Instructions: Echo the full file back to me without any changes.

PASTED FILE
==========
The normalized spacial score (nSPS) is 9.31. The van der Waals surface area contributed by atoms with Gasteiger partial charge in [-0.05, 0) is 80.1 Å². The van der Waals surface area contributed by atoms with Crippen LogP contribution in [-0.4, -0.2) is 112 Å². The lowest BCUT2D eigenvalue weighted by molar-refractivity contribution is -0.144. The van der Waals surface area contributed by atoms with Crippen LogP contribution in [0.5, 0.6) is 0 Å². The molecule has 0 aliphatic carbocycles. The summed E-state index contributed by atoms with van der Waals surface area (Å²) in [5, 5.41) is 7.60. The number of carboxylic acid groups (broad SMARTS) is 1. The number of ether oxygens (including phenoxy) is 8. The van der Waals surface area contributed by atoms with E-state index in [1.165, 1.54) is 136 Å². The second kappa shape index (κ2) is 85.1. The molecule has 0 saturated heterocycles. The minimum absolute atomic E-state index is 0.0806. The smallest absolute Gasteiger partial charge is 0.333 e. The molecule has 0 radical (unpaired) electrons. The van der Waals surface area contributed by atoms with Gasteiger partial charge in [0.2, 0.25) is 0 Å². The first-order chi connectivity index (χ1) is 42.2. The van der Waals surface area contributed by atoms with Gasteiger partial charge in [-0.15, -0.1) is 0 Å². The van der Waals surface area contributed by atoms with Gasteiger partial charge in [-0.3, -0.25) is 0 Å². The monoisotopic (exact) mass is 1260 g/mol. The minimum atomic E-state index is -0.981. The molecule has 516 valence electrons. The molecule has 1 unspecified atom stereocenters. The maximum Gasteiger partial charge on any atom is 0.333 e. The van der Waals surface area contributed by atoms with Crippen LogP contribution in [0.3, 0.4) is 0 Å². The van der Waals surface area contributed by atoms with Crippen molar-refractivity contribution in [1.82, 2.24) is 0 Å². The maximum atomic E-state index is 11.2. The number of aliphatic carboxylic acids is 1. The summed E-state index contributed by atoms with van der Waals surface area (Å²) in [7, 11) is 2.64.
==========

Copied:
The normalized spacial score (nSPS) is 9.31. The van der Waals surface area contributed by atoms with Gasteiger partial charge in [-0.05, 0) is 80.1 Å². The van der Waals surface area contributed by atoms with Crippen LogP contribution in [-0.4, -0.2) is 112 Å². The lowest BCUT2D eigenvalue weighted by molar-refractivity contribution is -0.144. The van der Waals surface area contributed by atoms with Crippen LogP contribution in [0.5, 0.6) is 0 Å². The molecule has 0 aliphatic carbocycles. The summed E-state index contributed by atoms with van der Waals surface area (Å²) in [5, 5.41) is 7.60. The number of carboxylic acid groups (broad SMARTS) is 1. The number of ether oxygens (including phenoxy) is 8. The van der Waals surface area contributed by atoms with E-state index in [1.165, 1.54) is 136 Å². The second kappa shape index (κ2) is 85.1. The molecule has 0 saturated heterocycles. The minimum absolute atomic E-state index is 0.0806. The smallest absolute Gasteiger partial charge is 0.333 e. The molecule has 0 radical (unpaired) electrons. The van der Waals surface area contributed by atoms with Gasteiger partial charge in [0.2, 0.25) is 0 Å². The first-order chi connectivity index (χ1) is 42.2. The van der Waals surface area contributed by atoms with Gasteiger partial charge in [-0.15, -0.1) is 0 Å². The van der Waals surface area contributed by atoms with Gasteiger partial charge in [-0.3, -0.25) is 0 Å². The monoisotopic (exact) mass is 1260 g/mol. The minimum atomic E-state index is -0.981. The molecule has 516 valence electrons. The molecule has 1 unspecified atom stereocenters. The maximum Gasteiger partial charge on any atom is 0.333 e. The van der Waals surface area contributed by atoms with Crippen LogP contribution in [0.3, 0.4) is 0 Å². The van der Waals surface area contributed by atoms with Crippen molar-refractivity contribution in [1.82, 2.24) is 0 Å². The maximum atomic E-state index is 11.2. The number of aliphatic carboxylic acids is 1. The summed E-state index contributed by atoms with van der Waals surface area (Å²) in [7, 11) is 2.64.